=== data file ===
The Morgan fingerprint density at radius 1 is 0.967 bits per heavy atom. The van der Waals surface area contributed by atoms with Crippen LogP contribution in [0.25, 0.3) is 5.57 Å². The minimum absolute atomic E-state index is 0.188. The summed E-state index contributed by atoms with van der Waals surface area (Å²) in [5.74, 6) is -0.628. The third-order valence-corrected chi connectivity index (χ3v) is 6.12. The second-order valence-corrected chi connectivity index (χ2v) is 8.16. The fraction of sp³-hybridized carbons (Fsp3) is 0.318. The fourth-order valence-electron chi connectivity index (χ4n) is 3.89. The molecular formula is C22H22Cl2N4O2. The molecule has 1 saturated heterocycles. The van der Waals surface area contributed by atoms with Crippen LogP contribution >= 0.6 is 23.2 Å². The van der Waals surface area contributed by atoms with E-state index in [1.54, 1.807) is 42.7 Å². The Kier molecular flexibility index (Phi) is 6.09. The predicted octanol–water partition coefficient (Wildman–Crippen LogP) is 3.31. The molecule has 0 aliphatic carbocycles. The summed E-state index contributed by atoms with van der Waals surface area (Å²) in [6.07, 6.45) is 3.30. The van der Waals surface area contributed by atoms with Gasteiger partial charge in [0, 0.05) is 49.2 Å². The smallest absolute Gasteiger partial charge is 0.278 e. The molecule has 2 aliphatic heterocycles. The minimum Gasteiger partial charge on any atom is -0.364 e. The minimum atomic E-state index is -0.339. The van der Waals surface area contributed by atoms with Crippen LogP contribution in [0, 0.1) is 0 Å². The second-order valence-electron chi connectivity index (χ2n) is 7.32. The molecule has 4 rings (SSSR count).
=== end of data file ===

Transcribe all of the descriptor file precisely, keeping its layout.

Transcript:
The Morgan fingerprint density at radius 1 is 0.967 bits per heavy atom. The van der Waals surface area contributed by atoms with Crippen LogP contribution in [0.25, 0.3) is 5.57 Å². The minimum absolute atomic E-state index is 0.188. The summed E-state index contributed by atoms with van der Waals surface area (Å²) in [5.74, 6) is -0.628. The third-order valence-corrected chi connectivity index (χ3v) is 6.12. The second-order valence-corrected chi connectivity index (χ2v) is 8.16. The fraction of sp³-hybridized carbons (Fsp3) is 0.318. The fourth-order valence-electron chi connectivity index (χ4n) is 3.89. The molecular formula is C22H22Cl2N4O2. The molecule has 1 saturated heterocycles. The van der Waals surface area contributed by atoms with Crippen LogP contribution >= 0.6 is 23.2 Å². The van der Waals surface area contributed by atoms with E-state index in [1.54, 1.807) is 42.7 Å². The Kier molecular flexibility index (Phi) is 6.09. The predicted octanol–water partition coefficient (Wildman–Crippen LogP) is 3.31. The molecule has 0 aliphatic carbocycles. The summed E-state index contributed by atoms with van der Waals surface area (Å²) in [6.07, 6.45) is 3.30. The van der Waals surface area contributed by atoms with Gasteiger partial charge in [0, 0.05) is 49.2 Å². The smallest absolute Gasteiger partial charge is 0.278 e. The molecule has 2 aliphatic heterocycles. The minimum Gasteiger partial charge on any atom is -0.364 e. The minimum atomic E-state index is -0.339. The van der Waals surface area contributed by atoms with Crippen LogP contribution in [0, 0.1) is 0 Å². The second-order valence-electron chi connectivity index (χ2n) is 7.32. The molecule has 4 rings (SSSR count).